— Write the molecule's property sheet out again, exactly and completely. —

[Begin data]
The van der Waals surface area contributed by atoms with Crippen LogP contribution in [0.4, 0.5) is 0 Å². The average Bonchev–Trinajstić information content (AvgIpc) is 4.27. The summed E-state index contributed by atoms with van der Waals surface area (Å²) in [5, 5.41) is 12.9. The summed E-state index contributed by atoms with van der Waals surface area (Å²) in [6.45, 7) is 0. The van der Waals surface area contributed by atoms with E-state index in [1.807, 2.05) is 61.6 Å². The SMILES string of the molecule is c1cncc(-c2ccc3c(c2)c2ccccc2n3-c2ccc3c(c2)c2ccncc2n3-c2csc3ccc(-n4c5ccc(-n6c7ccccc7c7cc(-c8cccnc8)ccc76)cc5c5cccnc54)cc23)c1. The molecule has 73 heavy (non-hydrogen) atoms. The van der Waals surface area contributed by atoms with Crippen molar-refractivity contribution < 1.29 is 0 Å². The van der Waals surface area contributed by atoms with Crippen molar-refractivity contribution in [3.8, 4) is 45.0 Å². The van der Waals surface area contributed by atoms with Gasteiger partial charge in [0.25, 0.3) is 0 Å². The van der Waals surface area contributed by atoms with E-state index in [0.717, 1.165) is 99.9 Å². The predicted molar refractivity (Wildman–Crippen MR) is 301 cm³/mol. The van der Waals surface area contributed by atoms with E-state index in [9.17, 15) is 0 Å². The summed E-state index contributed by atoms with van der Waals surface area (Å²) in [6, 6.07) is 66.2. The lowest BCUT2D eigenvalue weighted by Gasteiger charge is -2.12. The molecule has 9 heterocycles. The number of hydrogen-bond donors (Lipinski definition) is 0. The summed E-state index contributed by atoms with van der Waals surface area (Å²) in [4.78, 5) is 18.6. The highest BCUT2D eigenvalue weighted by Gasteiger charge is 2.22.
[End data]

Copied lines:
The van der Waals surface area contributed by atoms with Crippen LogP contribution in [0.4, 0.5) is 0 Å². The average Bonchev–Trinajstić information content (AvgIpc) is 4.27. The summed E-state index contributed by atoms with van der Waals surface area (Å²) in [5, 5.41) is 12.9. The summed E-state index contributed by atoms with van der Waals surface area (Å²) in [6.45, 7) is 0. The van der Waals surface area contributed by atoms with E-state index in [1.807, 2.05) is 61.6 Å². The SMILES string of the molecule is c1cncc(-c2ccc3c(c2)c2ccccc2n3-c2ccc3c(c2)c2ccncc2n3-c2csc3ccc(-n4c5ccc(-n6c7ccccc7c7cc(-c8cccnc8)ccc76)cc5c5cccnc54)cc23)c1. The molecule has 73 heavy (non-hydrogen) atoms. The van der Waals surface area contributed by atoms with Crippen molar-refractivity contribution < 1.29 is 0 Å². The van der Waals surface area contributed by atoms with Crippen molar-refractivity contribution in [3.8, 4) is 45.0 Å². The van der Waals surface area contributed by atoms with Gasteiger partial charge in [0.25, 0.3) is 0 Å². The van der Waals surface area contributed by atoms with E-state index in [0.717, 1.165) is 99.9 Å². The predicted molar refractivity (Wildman–Crippen MR) is 301 cm³/mol. The van der Waals surface area contributed by atoms with E-state index in [9.17, 15) is 0 Å². The summed E-state index contributed by atoms with van der Waals surface area (Å²) in [6, 6.07) is 66.2. The lowest BCUT2D eigenvalue weighted by Gasteiger charge is -2.12. The molecule has 9 heterocycles. The number of hydrogen-bond donors (Lipinski definition) is 0. The summed E-state index contributed by atoms with van der Waals surface area (Å²) in [4.78, 5) is 18.6. The highest BCUT2D eigenvalue weighted by Gasteiger charge is 2.22.